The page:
|Nicole & Chad Oulson and daughter Lexy|
Since it was introduced, the law has been indirectly responsible for the deaths of a number of unarmed innocent people in Florida, including 17-year-old Trayvon Martin; who was stalked and murdered in 2012 by violent racist psychopath George Zimmerman.
And Chad Oulson (pictured left) a father and husband who was shot and killed inside a movie theater in January 2014 by an enraged retried Tampa police captain named Curtis Reeves.
Over, of all things, the use of a cell phone.
Reeves, then 71, made global headlines when he pulled out his handgun and shot Oulson at point blank range, wounding Oulson's wife Nicole as well, after getting upset at her husband for texting his then 22-month-old daughter's daycare center while movie previews were playing at the matinee.
After a brief verbal confrontation Reeves left to complain to a theater employee, when he came back another argument ensued and at some point Oulson reached back over the seat, grabbed Reeve's popcorn and threw it at him, Reeves then immediately shot and killed Oulson - wounding his wife.
According to the courtroom testimony of Al Hamilton, an off-duty sergeant with the Sumter County Sheriff's Office who witnessed the shooting, a stunned Nicole Oulson told Reeves the confrontation had been no cause to shoot her husband, the retired police captain pointed his finger at her and said:
"You shut your f***in' mouth and don't say another word."
Last week following two weeks of pre-trial testimony Judge Susan Barthle ruled that Reeves' lawyers cannot invoke the 'Stand Your Ground' law as a defense for his shooting Oulson.
|Retired police captain Curtis Reeves|
If you read the precise text of the law, it states that, in certain circumstances, Florida residents may use deadly force against someone if "A person is presumed to have held a reasonable fear of imminent peril of death or great bodily harm".
"Presumed to have held"?
That language is dangerously ambiguous when you're talking about a law that authorizes someone to kill another person.
Let's say you were in a movie theater and someone in front of you was texting during the previews.
While my experience is that most reasonable-minded people shut their phones off by the time the actual feature starts, I think it's fair to let someone politely know that a lit cell phone in a dark theater is distracting to others who've paid to see the film.
If that doesn't work you can always go get the manager, or worst case just ask the theater for a refund or ticket credits for another show if the texting or cell phone use gets really obnoxious.
But let's say you got into a verbal confrontation with the offending texter and they got mad and threw popcorn at you - is there any circumstance in which that would be seen as "a reasonable fear of imminent peril of death or great bodily harm"?
Popcorn isn't lethal last time I checked, sure it would be rude for someone to throw it at you, but it's not going to kill you or anything - you just brush it off.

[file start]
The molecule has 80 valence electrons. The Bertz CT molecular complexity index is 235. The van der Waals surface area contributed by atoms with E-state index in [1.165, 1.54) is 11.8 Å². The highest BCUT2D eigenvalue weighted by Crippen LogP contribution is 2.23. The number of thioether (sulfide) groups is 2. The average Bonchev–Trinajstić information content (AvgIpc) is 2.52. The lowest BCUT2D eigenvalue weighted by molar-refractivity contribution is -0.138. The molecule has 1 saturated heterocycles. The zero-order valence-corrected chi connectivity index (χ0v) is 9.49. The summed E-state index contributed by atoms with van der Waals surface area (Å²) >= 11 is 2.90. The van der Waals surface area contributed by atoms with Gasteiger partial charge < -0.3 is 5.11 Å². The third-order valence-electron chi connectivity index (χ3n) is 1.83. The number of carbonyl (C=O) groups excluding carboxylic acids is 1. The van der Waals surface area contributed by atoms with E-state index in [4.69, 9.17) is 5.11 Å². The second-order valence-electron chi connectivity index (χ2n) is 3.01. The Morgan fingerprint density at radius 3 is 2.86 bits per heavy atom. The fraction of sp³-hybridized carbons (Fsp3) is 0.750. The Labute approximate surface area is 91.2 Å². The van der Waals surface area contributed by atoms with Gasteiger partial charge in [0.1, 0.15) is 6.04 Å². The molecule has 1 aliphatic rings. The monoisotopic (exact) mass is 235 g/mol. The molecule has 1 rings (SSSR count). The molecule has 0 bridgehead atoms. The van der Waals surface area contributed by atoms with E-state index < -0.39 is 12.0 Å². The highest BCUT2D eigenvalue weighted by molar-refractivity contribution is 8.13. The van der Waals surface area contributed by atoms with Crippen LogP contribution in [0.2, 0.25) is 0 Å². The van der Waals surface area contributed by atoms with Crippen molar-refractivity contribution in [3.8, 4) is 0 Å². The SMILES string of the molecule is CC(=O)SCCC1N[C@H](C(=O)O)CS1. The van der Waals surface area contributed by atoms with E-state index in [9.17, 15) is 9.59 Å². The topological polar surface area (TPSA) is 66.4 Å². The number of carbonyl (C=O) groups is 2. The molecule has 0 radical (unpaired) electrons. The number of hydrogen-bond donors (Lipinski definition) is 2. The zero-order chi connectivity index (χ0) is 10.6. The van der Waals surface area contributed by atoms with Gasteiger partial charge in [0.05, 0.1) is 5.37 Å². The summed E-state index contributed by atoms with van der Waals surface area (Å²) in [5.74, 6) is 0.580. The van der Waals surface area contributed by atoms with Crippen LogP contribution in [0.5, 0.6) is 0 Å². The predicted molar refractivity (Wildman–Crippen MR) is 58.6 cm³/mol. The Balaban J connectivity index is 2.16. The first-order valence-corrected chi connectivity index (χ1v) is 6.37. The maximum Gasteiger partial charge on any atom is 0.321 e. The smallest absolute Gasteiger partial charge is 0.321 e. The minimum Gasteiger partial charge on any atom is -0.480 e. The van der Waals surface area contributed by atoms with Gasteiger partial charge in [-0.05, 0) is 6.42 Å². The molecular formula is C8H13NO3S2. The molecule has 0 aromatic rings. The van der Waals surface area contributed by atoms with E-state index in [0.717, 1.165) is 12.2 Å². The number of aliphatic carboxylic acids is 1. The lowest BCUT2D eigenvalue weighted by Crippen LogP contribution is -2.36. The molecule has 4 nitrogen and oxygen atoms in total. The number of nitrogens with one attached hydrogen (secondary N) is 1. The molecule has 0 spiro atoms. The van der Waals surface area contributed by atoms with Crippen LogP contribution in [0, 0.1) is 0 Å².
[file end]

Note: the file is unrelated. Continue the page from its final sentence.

Unfortunately Curtis Reeves decided to fire a loaded handgun; and he killed Chad Oulson.
|Michael Dunn, now serving life without parole|
Before firing the gun, as a former police captain he knew that he could justify the shooting by invoking Florida's 'Stand Your Ground' law.
And he's not the only one.
Remember the disturbing case of Michael Dunn?
As an article published in The Nation by Kristal Brent Zook recounts, in the early evening of November 23, 2012, the day after Thanksgiving, just nine months after the Trayvon Martin shooting, the then-45 year-old Dunn was sitting in his car outside a gas station near Jacksonville, Florida when he became annoyed over loud rap music blaring from an SUV parked next to him.
Dunn asked the four teenage African-American boys inside, Jordan Davis, Lelund Brunson, Tommie Stornes and Tevin Thompson, to turn the music down - which they did.
All four were typical American kids buying cigarettes and gum before driving to the mall to try and meet girls, but in the typical headstrong manner of teens, Davis took offense at Dunn telling them to turn the music down - and he defiantly turned it back up.
Dunn reached into his glove compartment, took out his handgun and fired ten shots at point blank range directly into the interior of the SUV - killing Davis.
|17-year-old Jordan Davis, killed over loud music|
No guns or weapons of any kind were found in the car or at the scene and Dunn was eventually tried, convicted and found guilty of the murder of Jordan and the attempted murder of the other three kids.
He's now serving life without the possibility of parole, but even after all the efforts to obtain justice for his killing, how much comfort is that to Davis family and friends including his mother Lucia McBath?
As Kristal Zook noted in her Nation article, Jordan Davis' maternal grandfather was the president of the Illinois branch of the NAACP for 20 years and played a role in persuading President Lyndon Johnson to sign the 1964 Civil Rights Act.